Pine Barrens Harrisville_3340 aThe Pine Barrens is a vast area in the southern New Jersey coastal plain, sandy and heavily forested. It was called “barren” by early European settlers, who found that the crops they planted wouldn’t grow there because of the acidic, sandy soil. The area is by no means an ecological desert. Oak and Pitch pine thrives there, including the rare pygmy Pitch Pine, and there are orchids, carnivorous plants and numerous other plant species. Amongst the forest are boggy wetlands, and tea-colored rivers. Here too are blueberry and cranberry growers, ghost towns, and preserved historic villages.

Like Batsto, which I visited with friends not long ago. Our intention had been to take a guided nature walk led by a friend of Don’s, but we arrived to find it had been cancelled. So we went exploring on our own.Pine Barrens Harrisville_3295 aThese are the ruins of the paper mill at Harrisville, one of many ghost towns dotting the Pine Barrens. Most of it is enclosed with chain link fence. While Ned and I were figuring out how to shoot over the fence, Don and Robb found another vantage point. (Wink, wink) There was just one wall left standing – but it was a really cool wall!Pine Barrens Harrisville_3314 aWe then decided to take the trail to Martha’s Furnace ourselves. Why, is anyone’s guess, as you’ll see in a minute. The trail was my first taste of hiking in the Pine Barrens. The sand road wound through a forest of predominantly pitch pine. The soft white sand is known as “sugar sand” for its consistency. I could hear lots of birds, but didn’t have much luck seeing them in the dense trees. And no bears!Pine Barrens Marthas Furnace_3359 aWe did find an Imperial Moth (above) that was so still, the boys mistook it for a leaf. Then they thought it was dead. (It wasn’t.) We also spent some time with a Fowler’s Toad, (below) wearing Toad Army camouflage. I was the one to find both of these creatures; maybe my wildlife spotting skills are improving.Pine Barrens Marthas Furnace_3426 a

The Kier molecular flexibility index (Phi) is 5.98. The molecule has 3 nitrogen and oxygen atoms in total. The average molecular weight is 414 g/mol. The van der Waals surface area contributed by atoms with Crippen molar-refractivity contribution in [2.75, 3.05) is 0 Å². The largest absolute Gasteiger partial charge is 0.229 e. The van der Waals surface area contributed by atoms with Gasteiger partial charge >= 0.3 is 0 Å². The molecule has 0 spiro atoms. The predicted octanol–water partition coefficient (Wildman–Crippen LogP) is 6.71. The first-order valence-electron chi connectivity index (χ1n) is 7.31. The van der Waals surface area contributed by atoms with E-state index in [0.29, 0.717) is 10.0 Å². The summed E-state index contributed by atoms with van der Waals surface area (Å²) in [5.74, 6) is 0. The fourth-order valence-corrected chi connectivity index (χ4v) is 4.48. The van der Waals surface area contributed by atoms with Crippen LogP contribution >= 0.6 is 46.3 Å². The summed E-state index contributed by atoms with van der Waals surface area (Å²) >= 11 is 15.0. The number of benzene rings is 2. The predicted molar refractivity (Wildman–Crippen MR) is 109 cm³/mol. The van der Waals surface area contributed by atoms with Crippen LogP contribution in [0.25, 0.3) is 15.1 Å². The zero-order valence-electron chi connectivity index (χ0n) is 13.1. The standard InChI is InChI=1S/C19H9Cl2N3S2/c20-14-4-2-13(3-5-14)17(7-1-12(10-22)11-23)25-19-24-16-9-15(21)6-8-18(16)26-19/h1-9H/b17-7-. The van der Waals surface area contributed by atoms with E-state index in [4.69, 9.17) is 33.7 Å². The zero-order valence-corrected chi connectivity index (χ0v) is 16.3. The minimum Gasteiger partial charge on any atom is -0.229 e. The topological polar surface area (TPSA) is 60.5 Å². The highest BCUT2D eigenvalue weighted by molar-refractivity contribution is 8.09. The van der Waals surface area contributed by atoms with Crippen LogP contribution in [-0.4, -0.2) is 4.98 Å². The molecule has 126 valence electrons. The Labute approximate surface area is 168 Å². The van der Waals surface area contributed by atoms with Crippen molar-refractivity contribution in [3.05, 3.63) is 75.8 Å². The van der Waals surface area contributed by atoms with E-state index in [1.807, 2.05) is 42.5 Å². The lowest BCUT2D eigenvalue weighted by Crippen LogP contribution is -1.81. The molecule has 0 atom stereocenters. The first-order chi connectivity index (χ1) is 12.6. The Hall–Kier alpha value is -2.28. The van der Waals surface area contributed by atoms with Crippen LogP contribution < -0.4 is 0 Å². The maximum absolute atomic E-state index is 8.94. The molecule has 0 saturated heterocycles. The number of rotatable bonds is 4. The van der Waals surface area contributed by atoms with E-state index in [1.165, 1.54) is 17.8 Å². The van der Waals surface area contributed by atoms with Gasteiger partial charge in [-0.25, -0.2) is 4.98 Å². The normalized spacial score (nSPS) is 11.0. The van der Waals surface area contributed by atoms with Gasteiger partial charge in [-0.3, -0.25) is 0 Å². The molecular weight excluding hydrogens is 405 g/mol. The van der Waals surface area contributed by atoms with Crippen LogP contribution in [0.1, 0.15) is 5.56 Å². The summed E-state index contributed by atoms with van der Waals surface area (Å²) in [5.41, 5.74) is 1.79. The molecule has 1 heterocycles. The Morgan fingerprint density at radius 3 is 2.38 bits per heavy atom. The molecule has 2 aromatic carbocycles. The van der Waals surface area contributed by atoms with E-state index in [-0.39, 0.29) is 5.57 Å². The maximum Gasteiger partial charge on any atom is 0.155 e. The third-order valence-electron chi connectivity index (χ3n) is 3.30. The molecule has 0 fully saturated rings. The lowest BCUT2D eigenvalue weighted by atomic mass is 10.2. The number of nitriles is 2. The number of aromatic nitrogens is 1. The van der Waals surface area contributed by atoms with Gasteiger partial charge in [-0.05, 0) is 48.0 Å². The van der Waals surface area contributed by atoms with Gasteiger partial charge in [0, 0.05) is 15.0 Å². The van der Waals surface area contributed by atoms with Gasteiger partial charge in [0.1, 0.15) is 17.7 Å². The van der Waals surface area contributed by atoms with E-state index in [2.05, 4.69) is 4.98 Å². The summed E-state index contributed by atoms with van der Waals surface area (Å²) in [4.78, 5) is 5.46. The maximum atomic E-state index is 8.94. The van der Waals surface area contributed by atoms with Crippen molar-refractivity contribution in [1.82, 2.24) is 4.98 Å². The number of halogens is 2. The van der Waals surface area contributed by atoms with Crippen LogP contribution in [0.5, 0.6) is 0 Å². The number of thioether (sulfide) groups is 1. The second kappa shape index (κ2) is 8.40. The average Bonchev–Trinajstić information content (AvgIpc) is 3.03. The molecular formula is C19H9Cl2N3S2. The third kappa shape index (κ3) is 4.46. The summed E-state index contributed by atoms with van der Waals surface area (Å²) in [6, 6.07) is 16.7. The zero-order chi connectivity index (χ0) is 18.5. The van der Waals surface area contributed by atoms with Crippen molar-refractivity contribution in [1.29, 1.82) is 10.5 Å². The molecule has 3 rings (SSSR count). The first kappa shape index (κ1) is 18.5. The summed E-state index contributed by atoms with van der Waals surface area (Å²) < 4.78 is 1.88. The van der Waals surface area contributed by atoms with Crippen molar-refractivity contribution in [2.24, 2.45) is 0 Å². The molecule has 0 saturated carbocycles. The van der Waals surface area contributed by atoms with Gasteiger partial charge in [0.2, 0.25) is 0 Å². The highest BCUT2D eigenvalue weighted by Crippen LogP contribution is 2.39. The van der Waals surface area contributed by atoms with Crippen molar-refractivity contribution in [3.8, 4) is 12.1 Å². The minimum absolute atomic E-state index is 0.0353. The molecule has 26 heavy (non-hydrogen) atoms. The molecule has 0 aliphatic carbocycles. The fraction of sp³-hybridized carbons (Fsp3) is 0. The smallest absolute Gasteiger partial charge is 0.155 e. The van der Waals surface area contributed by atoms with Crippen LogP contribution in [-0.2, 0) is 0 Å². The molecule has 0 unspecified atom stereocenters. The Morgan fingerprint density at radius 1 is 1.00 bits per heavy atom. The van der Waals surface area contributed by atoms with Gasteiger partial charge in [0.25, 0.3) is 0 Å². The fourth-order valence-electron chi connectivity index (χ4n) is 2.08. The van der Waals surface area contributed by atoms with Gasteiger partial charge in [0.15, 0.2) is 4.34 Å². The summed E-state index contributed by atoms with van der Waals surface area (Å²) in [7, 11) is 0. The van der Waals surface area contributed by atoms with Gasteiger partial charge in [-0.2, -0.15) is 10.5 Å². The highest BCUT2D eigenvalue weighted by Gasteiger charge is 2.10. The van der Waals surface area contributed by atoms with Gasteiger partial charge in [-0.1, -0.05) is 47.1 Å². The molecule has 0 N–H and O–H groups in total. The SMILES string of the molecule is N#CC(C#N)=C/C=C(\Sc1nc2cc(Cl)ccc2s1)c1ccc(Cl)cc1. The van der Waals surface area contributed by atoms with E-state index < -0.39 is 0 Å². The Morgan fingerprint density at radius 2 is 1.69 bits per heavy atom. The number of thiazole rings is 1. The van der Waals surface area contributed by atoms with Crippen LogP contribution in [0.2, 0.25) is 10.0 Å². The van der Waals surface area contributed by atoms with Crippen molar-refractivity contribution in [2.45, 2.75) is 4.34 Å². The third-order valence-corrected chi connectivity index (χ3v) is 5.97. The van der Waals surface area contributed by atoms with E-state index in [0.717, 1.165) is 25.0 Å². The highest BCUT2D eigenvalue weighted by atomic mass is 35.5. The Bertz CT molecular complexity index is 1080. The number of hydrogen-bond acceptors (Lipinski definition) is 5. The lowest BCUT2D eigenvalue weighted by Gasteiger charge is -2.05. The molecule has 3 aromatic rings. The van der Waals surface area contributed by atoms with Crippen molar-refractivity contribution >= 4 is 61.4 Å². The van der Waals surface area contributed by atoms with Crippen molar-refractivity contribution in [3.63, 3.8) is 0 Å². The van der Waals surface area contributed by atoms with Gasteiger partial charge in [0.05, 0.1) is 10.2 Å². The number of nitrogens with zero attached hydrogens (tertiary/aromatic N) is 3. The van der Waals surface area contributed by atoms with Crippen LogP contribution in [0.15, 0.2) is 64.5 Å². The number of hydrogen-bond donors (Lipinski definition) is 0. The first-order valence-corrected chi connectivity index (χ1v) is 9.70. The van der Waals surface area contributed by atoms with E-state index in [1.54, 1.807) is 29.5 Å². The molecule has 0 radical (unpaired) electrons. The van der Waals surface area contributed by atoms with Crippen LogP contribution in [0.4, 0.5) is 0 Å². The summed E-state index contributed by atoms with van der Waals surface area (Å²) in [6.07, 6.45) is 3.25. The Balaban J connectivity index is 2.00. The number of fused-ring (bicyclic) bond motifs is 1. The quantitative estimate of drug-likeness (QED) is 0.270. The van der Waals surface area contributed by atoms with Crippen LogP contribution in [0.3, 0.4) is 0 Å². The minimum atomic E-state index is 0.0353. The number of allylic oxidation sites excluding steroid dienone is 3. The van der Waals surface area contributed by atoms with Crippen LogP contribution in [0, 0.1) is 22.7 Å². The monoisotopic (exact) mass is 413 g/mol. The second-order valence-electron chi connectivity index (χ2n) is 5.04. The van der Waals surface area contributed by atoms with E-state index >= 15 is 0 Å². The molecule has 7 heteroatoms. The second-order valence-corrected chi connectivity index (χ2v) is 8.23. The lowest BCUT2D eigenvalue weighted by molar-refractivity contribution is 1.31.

Pine Barrens Marthas Furnace_3371 a

Pine Barrens Marthas Furnace_3397 a2At a couple of points the road ran down to the Oswego River. Definitely my favorite part of the trip. The dark brown water gets its color from tannins from the cedar tress combining with iron in the ground. Looks like you are canoeing in a tea cup!

Martha is another ghost town, this time centering on a bog-iron furnace. Years ago the state surveyed the ruins, and then buried it and fenced it in. So, of course, when we got there, there was nothing to see but a mound of dirt covered with weedy shrubs and trees inside a fence.

Actually, if the scheduled walk had happened, we’d have had a knowledgeable naturalist to show us numerous interesting plants and critters. It was never really about Martha itself.

Pine Barrens Marthas Furnace_3439 aHere’s Don trying to figure out why we came. Well, the walk was nice.